Stage-producer J.J. Horbart, is going to put on a new show, but he doesn't know that his two partners lost the money at the stock market. Insurance salesman Rosmer Peck falls in love with ... See full summary »
In a luxury hotel stage director Nicoleff stages a show to get the money to pay his bills. Mrs. Prentiss, who is backing the show wants her daughter Ann to marry the millionaire T. Mosely ... See full summary »
Multi-millionaire Ezra Ounce wants to start a campaign against 'filthy' forms of entertainment, like Broadway-Shows. He comes to his relatives families and makes them members of his ... See full summary »
Aviator and band leader Roger Bond is forever getting his group fired for flirting with the lady guests. When he falls for Brazilian beauty Belinha de Rezende it appears to be for real, ... See full summary »
Dolores del Rio,
Mimi Glossop wants a divorce so her Aunt Hortense hires a professional to play the correspondent in apparent infidelity. American dancer Guy Holden meets Mimi while visiting Brightbourne (... See full summary »
Renowned Broadway producer/director Julian Marsh is hired to put together a new musical revue. It's being financed by Abner Dillon to provide a starring vehicle for his girlfriend, songstress Dorothy Brock. Marsh, who is quite ill, is a difficult task master working long hours and continually pushing the cast to do better. When Brock breaks her ankle one of the chorus girls, Peggy Sawyer, gets her big chance to be the star. She also finds romance along the way. Written by
The "42nd Street" finale features full size cars as well as buildings. In order to present this the stage would have had to be at least 60 feet deep and over 100 feet wide. This would be impossible in a real theater. See more »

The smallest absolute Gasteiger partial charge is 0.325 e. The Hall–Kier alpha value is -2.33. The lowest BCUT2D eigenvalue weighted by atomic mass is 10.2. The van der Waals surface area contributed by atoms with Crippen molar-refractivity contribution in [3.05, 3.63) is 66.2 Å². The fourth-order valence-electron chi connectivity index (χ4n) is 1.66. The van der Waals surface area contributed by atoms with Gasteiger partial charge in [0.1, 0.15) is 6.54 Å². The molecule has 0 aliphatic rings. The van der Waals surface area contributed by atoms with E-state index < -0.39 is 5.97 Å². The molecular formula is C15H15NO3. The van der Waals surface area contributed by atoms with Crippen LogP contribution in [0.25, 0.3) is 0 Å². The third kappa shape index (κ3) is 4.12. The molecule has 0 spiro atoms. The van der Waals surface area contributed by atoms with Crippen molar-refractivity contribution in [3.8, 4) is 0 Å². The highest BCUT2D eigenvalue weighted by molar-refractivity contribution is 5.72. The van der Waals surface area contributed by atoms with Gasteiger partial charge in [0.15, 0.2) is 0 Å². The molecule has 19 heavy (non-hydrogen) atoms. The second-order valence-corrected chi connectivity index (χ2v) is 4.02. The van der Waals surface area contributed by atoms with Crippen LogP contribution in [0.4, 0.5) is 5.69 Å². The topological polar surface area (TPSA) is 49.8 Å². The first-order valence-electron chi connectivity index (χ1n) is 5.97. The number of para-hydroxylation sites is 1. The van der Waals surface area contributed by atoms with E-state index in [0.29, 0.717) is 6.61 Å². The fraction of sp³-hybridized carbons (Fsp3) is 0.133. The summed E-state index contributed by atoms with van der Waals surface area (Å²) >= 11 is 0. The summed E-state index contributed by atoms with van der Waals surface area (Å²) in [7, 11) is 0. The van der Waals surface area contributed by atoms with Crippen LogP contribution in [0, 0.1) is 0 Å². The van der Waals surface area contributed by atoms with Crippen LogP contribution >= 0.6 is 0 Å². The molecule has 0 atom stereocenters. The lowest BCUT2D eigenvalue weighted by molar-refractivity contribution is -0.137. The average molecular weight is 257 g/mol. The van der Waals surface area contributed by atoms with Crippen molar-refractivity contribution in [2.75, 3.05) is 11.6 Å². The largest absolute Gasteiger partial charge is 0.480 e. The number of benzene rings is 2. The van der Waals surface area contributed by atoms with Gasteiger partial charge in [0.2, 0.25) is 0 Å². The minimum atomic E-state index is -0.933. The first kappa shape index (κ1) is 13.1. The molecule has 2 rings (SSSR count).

[singing while eating an apple]
Matrimony is baloney
[eating a banana]
She'll be wanting alimony in a year or so;
Ann Lowell, Loraine:
Still they go and shuffle, shuffle off to Buffalo.
When she knows as much as we know, she'll be on her way to Reno,
While he still has dough; she'll give him the shuffle
Ann Lowell, Loraine:
When they're back from Buffalo.
I'll bet that she's the farmer's daughter
And he's that well-known traveling man;
He once stopped down at the farm house,
That's how the whole affair began!
[...] See more »
I seem to recall reading/hearing somewhere that movie musicals were becoming less popular in the 1930s. They were, for the most part, creaky messes with poor sound quality. Then came this movie, which you can credit (or blame, depending on whether you like musicals or not) for popularizing them.
The story has been done before now (2004) and was probably done before in 1933. Prima donna gets injured, the ingenue must take her place. All the clichés come out in full force, but with enough enthusiasm that you may find yourself sucked in, depending on how jaded a viewer you are.
The performances are good. Daniels is stunning, and a good actress, and she can sing. We don't get to see her dance too much though. Powell makes a good juvenile lead and sings well. Keeler gets a bit annoying, but that's probably just the character she is playing. She cannot really sing, and I never thought her dancing was that great. I'm a fan of Ginger Rogers though, so I am biased when I wonder how this movie could have catapulted Keeler and Powell to stardom while Rogers had to wait until she was paired with Astaire for her career to take off. After seeing movies starring the likes of Astaire, Rogers, Eleanor Powell, Ann Miller, Gene Kelly, etc. I find Keeler's dancing to be a bit heavy-footed. Not that it is terrible, she does pull the part off well enough. The Busby Berkeley choreography is fabulous--no one did it like he did it. Just never you mind that if the show were actually on a stage the way it is supposed to be in the movie, you wouldn't actually notice the aerial geometric patterns. Still, it is nice to look at. So leave your sense of reality in the other room, pop this movie in your VCR/DVD player, and enjoy!
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